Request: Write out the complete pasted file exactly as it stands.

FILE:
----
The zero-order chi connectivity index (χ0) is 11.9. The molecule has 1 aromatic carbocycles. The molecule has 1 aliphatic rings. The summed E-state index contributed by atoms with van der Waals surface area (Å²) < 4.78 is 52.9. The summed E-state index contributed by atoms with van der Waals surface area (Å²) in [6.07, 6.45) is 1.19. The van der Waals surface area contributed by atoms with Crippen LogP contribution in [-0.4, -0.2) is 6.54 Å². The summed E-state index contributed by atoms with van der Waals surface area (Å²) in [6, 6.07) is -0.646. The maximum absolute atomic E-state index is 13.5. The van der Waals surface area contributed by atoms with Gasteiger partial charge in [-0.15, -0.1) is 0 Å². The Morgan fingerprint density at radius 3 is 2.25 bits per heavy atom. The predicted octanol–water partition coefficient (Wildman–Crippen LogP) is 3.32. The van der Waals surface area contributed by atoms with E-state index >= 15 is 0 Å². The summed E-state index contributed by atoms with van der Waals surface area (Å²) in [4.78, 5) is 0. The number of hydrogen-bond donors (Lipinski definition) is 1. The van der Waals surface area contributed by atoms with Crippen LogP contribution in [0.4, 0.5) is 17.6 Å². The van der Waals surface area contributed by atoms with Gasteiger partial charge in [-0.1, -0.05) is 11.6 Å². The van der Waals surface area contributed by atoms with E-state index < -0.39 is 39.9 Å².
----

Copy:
The zero-order chi connectivity index (χ0) is 11.9. The molecule has 1 aromatic carbocycles. The molecule has 1 aliphatic rings. The summed E-state index contributed by atoms with van der Waals surface area (Å²) < 4.78 is 52.9. The summed E-state index contributed by atoms with van der Waals surface area (Å²) in [6.07, 6.45) is 1.19. The van der Waals surface area contributed by atoms with Crippen LogP contribution in [-0.4, -0.2) is 6.54 Å². The summed E-state index contributed by atoms with van der Waals surface area (Å²) in [6, 6.07) is -0.646. The maximum absolute atomic E-state index is 13.5. The van der Waals surface area contributed by atoms with Gasteiger partial charge in [-0.15, -0.1) is 0 Å². The Morgan fingerprint density at radius 3 is 2.25 bits per heavy atom. The predicted octanol–water partition coefficient (Wildman–Crippen LogP) is 3.32. The van der Waals surface area contributed by atoms with E-state index >= 15 is 0 Å². The summed E-state index contributed by atoms with van der Waals surface area (Å²) in [4.78, 5) is 0. The number of hydrogen-bond donors (Lipinski definition) is 1. The van der Waals surface area contributed by atoms with Crippen LogP contribution in [0.4, 0.5) is 17.6 Å². The van der Waals surface area contributed by atoms with Gasteiger partial charge in [-0.1, -0.05) is 11.6 Å². The van der Waals surface area contributed by atoms with E-state index < -0.39 is 39.9 Å².